Soon-Yi Previn Speaks About Romance With Woody Allen, Childhood With Mia Farrow

“What’s happened to Woody is so upsetting, so unjust,” Previn told New York magazine.
Soon-Yi Previn, seen here with filmmaker Woody Allen in February, spoke about her controversial romance with Allen in a sweep
Soon-Yi Previn, seen here with filmmaker Woody Allen in February, spoke about her controversial romance with Allen in a sweeping New York magazine profile on Sunday.

Soon-Yi Previn, the adopted daughter of actress Mia Farrow, opened up about her childhood and the development of her romance with filmmaker Woody Allen in a sweeping profile published by New York magazine on Sunday night. 

Previn, 47, made several accusations against her mother in the piece, saying Farrow, who adopted Previn from South Korea in 1978 and who was romantically involved with Allen for over a decade, was “never kind” to her. She also said the allegations that Allen sexually abused Farrow’s daughter Dylan were “so unjust,” saying her estranged mother had “taken advantage of the #MeToo movement.”

“It’s hard for someone to imagine, but I really can’t come up with a pleasant memory” from childhood, Previn told writer Daphne Merkin, who described herself as a friend of Allen’s for over four decades. “I was never interested in writing a Mommie Dearest, getting even with Mia ― none of that. But what’s happened to Woody is so upsetting, so unjust.”

No statements from either Dylan or Mia Farrow were included in the story.

Previn has mostly refrained from giving media interviews since she married Allen in 1997, when he was 62 and she was 27. Their romance stirred widespread controversy given Allen’s long relationship with Farrow, but Previn said in Sunday’s piece that she never thought of Allen “as a father,” and that she “hated him” during their first meeting.

“Woody wasn’t interested in meeting us children. And the feeling was mutual; we weren’t interested in meeting him,” she said of her first encounter with the filmmaker when she was 10 years old. “I hated him because he was with my mother, and I didn’t understand why anyone could be with such a nasty, mean person. I thought he must be the same way.”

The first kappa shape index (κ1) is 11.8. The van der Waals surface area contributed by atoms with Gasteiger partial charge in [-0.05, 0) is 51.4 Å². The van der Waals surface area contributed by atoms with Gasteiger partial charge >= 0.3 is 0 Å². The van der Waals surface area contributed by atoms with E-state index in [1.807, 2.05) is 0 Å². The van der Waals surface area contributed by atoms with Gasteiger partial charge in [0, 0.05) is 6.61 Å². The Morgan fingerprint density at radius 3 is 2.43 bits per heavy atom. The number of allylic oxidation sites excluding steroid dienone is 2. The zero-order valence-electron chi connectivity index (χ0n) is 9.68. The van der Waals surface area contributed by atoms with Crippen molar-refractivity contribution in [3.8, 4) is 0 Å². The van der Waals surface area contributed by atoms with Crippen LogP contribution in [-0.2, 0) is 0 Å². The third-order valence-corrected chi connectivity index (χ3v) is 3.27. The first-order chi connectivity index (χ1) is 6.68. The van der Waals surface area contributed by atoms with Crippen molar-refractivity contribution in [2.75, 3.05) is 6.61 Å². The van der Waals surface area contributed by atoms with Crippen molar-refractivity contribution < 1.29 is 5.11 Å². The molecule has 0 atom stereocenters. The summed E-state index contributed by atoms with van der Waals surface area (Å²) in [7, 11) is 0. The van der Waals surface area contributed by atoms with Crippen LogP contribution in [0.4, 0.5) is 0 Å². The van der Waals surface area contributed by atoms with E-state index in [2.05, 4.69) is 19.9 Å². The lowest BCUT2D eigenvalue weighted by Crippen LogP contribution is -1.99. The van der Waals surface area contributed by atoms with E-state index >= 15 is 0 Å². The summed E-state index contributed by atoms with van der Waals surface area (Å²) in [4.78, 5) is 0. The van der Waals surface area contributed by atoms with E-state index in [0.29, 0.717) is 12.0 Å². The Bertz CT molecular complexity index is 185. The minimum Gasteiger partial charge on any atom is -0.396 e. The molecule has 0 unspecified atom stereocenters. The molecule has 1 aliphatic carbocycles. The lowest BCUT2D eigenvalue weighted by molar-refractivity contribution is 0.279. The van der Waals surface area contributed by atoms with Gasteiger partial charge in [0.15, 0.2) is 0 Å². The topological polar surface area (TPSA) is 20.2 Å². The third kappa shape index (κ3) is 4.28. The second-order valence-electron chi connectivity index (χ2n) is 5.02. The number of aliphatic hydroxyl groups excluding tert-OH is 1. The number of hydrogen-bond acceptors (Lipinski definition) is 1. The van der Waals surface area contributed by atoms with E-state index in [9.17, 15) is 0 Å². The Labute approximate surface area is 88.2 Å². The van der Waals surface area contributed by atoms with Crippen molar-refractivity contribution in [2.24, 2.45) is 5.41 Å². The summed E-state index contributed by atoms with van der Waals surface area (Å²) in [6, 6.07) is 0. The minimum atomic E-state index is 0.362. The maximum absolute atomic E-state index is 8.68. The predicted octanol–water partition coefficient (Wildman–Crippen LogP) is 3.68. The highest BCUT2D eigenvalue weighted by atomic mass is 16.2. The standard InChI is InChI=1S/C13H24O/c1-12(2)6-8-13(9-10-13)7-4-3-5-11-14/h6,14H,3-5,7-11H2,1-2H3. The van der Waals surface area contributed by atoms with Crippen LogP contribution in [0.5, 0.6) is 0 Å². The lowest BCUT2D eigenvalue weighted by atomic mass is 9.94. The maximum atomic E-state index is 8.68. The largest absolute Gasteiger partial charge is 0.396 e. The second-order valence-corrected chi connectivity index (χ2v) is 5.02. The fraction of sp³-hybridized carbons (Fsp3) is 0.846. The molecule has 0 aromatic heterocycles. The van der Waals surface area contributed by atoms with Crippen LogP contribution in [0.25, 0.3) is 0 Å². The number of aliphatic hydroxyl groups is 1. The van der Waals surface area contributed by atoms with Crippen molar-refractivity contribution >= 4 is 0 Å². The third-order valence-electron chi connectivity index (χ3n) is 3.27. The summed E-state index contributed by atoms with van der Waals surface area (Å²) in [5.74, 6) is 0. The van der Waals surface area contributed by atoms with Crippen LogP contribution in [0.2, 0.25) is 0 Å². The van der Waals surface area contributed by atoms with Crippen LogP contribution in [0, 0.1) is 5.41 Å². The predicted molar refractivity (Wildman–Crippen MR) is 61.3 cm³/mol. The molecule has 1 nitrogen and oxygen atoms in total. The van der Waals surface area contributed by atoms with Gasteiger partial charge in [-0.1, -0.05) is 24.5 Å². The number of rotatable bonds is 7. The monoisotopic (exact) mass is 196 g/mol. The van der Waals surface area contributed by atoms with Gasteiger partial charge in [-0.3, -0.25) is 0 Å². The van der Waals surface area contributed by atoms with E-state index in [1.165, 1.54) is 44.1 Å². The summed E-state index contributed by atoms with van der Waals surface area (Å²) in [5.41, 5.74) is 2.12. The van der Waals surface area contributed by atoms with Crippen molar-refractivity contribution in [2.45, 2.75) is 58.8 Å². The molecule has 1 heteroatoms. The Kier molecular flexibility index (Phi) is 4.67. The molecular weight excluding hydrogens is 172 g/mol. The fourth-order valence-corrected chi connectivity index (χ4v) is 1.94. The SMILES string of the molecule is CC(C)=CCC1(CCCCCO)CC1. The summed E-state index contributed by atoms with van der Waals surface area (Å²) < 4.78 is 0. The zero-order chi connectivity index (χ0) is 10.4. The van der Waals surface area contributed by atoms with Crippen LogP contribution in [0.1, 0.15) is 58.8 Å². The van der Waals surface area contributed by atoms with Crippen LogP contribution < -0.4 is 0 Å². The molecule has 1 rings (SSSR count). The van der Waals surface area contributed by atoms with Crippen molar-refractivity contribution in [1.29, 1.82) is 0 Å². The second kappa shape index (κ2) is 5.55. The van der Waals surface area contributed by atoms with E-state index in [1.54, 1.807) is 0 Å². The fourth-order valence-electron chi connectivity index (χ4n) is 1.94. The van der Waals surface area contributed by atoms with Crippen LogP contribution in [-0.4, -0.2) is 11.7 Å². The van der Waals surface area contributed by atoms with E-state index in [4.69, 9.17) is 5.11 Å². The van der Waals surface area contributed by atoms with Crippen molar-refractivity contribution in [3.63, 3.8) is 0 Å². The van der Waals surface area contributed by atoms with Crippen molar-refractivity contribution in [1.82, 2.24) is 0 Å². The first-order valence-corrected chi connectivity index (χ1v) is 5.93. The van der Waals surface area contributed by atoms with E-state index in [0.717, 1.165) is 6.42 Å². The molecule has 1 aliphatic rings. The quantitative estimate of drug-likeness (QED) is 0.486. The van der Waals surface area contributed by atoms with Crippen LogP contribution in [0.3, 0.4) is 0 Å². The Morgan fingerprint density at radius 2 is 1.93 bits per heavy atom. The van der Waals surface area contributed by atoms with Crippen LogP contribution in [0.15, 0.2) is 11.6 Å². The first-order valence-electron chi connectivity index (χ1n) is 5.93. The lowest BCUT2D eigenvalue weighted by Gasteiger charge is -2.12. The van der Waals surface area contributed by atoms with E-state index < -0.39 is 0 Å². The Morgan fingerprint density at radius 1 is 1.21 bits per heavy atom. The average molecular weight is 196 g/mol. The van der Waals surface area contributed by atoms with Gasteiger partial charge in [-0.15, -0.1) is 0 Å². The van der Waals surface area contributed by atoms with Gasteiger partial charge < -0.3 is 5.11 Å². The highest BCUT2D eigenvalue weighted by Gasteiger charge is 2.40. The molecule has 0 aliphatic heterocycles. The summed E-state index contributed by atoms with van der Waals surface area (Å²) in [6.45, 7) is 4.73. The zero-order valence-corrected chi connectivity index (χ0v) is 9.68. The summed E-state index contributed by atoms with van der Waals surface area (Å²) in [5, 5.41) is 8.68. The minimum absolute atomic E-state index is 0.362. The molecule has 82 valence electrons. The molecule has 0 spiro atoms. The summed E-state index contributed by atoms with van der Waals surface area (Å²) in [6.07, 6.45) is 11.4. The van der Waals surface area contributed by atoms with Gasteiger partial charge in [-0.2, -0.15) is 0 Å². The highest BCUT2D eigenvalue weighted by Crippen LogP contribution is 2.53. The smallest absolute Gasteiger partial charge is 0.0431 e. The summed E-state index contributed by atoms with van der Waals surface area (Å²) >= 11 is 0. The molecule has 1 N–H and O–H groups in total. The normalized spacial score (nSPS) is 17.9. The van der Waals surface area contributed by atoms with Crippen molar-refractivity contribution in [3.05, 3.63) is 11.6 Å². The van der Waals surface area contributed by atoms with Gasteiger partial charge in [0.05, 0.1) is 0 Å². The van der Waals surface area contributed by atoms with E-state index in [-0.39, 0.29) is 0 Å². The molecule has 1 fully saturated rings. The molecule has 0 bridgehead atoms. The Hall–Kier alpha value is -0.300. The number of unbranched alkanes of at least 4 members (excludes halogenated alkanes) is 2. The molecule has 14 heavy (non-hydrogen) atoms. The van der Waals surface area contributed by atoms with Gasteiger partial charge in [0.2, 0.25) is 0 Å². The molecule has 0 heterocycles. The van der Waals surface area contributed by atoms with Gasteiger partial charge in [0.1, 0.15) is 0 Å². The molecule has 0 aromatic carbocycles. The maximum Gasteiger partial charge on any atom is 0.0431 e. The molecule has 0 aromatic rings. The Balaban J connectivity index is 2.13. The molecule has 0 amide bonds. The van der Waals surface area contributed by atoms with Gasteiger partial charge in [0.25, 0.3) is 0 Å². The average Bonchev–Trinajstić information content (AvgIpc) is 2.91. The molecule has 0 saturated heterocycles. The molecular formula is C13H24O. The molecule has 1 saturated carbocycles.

She described their romance, which began when Previn was 21, as magnetic, and said Allen had given her “a whole world, a whole world that I wouldn’t have had access to.”

Allen was among the first wave of celebrities embroiled in the Me Too movement last year, and many in the industry and outside of it have since begun to challenge his work. Several actors have distanced themselves from the director, saying they would never work with him again and that they would donate their fees to the Time’s Up movement.

Dylan Farrow wrote about her own allegations against Allen in detail in 2014, and spoke about them in a television interview with CBS earlier this year. She once again accused Allen of molesting her when she was 7 years old ― allegations that he has vehemently denied, claiming that Mia Farrow coached her into them. Several of Dylan’s siblings have released their own statements in turn, both condemning and defending Allen.

Many of Mia Farrow’s children came to her defense on Sunday. Dylan Farrow repeated her allegations against Allen in a statement posted to Twitter, saying the New York magazine piece contained “bizarre fabrications” and denying that she was ever coached into her claims.

“Thanks to my mother, I grew up in a wonderful home, filled with love, that she created,” Farrow wrote. “I have a message for the media and allies of Woody Allen: no one is ‘parading me around as a victim’ — I continued to be an adult woman making a credible allegation unchanged for two decades.”

She shared a separate statement co-signed by seven of her siblings defending Mia.

Dylan’s brother, the investigative journalist Ronan Farrow, also criticized Merkin’s feature as a “hit job, written by a longtime admirer and friend of Woody Allen’s.” 

“As a journalist, I’m shocked by the lack of care for the facts, the refusal to include eyewitness testimony that would contradict falsehood in this piece, and the failure to print my sister’s responses,” Ronan Farrow wrote on Twitter. “Survivors of abuse deserve better.”

In Sunday’s piece, Previn elaborated on her marriage to Allen, who she said pursued her after a friendship turned intimate. “I wasn’t the one who went after Woody ― where would I get the nerve?” she said.

“We talked quite a bit and to the best of my memory I came in from college on some holiday and he showed me a Bergman movie, which I believe was ‘The Seventh Seal,’ but I’m not positive,” Previn wrote to Merkin about the pair’s first romantic encounter. “We chatted about it, and I must have been impressive because he kissed me and I think that started it. We were like two magnets, very attracted to each other.” 

She continued: “From the first kiss I was a goner and loved him.”

Read the full profile on New York magazine’s website.

This story has been updated with statements from Dylan and Ronan Farrow.